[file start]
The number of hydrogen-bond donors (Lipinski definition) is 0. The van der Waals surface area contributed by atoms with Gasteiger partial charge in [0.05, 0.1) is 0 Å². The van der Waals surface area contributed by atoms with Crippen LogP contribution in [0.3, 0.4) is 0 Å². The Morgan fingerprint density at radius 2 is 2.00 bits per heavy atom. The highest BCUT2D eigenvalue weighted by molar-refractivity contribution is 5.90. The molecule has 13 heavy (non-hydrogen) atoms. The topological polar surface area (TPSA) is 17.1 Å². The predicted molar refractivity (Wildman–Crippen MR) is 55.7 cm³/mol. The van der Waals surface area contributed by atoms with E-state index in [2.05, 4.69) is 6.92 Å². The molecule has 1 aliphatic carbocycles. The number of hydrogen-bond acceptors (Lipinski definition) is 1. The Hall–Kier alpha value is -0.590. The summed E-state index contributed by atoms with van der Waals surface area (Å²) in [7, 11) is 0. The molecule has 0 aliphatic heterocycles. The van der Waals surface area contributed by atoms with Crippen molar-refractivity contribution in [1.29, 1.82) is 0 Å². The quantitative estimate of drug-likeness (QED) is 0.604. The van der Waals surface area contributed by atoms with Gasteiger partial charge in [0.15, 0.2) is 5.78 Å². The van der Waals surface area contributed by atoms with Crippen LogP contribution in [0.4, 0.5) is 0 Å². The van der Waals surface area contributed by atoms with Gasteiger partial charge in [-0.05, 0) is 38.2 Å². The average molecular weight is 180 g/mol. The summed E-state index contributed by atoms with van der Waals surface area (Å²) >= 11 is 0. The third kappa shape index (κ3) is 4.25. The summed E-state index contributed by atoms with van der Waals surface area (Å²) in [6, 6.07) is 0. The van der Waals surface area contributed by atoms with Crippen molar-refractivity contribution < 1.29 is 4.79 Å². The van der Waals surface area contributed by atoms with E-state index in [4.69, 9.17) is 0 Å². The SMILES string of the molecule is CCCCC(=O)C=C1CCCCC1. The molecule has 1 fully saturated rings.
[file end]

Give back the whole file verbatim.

The number of hydrogen-bond donors (Lipinski definition) is 0. The van der Waals surface area contributed by atoms with Gasteiger partial charge in [0.05, 0.1) is 0 Å². The van der Waals surface area contributed by atoms with Crippen LogP contribution in [0.3, 0.4) is 0 Å². The Morgan fingerprint density at radius 2 is 2.00 bits per heavy atom. The highest BCUT2D eigenvalue weighted by molar-refractivity contribution is 5.90. The molecule has 13 heavy (non-hydrogen) atoms. The topological polar surface area (TPSA) is 17.1 Å². The predicted molar refractivity (Wildman–Crippen MR) is 55.7 cm³/mol. The van der Waals surface area contributed by atoms with E-state index in [2.05, 4.69) is 6.92 Å². The molecule has 1 aliphatic carbocycles. The number of hydrogen-bond acceptors (Lipinski definition) is 1. The Hall–Kier alpha value is -0.590. The summed E-state index contributed by atoms with van der Waals surface area (Å²) in [7, 11) is 0. The molecule has 0 aliphatic heterocycles. The van der Waals surface area contributed by atoms with Crippen molar-refractivity contribution in [1.29, 1.82) is 0 Å². The quantitative estimate of drug-likeness (QED) is 0.604. The van der Waals surface area contributed by atoms with Gasteiger partial charge in [0.15, 0.2) is 5.78 Å². The van der Waals surface area contributed by atoms with Crippen LogP contribution in [0.4, 0.5) is 0 Å². The van der Waals surface area contributed by atoms with Gasteiger partial charge in [-0.05, 0) is 38.2 Å². The average molecular weight is 180 g/mol. The summed E-state index contributed by atoms with van der Waals surface area (Å²) >= 11 is 0. The third kappa shape index (κ3) is 4.25. The summed E-state index contributed by atoms with van der Waals surface area (Å²) in [6, 6.07) is 0. The van der Waals surface area contributed by atoms with Crippen molar-refractivity contribution < 1.29 is 4.79 Å². The van der Waals surface area contributed by atoms with E-state index in [4.69, 9.17) is 0 Å². The SMILES string of the molecule is CCCCC(=O)C=C1CCCCC1. The molecule has 1 fully saturated rings.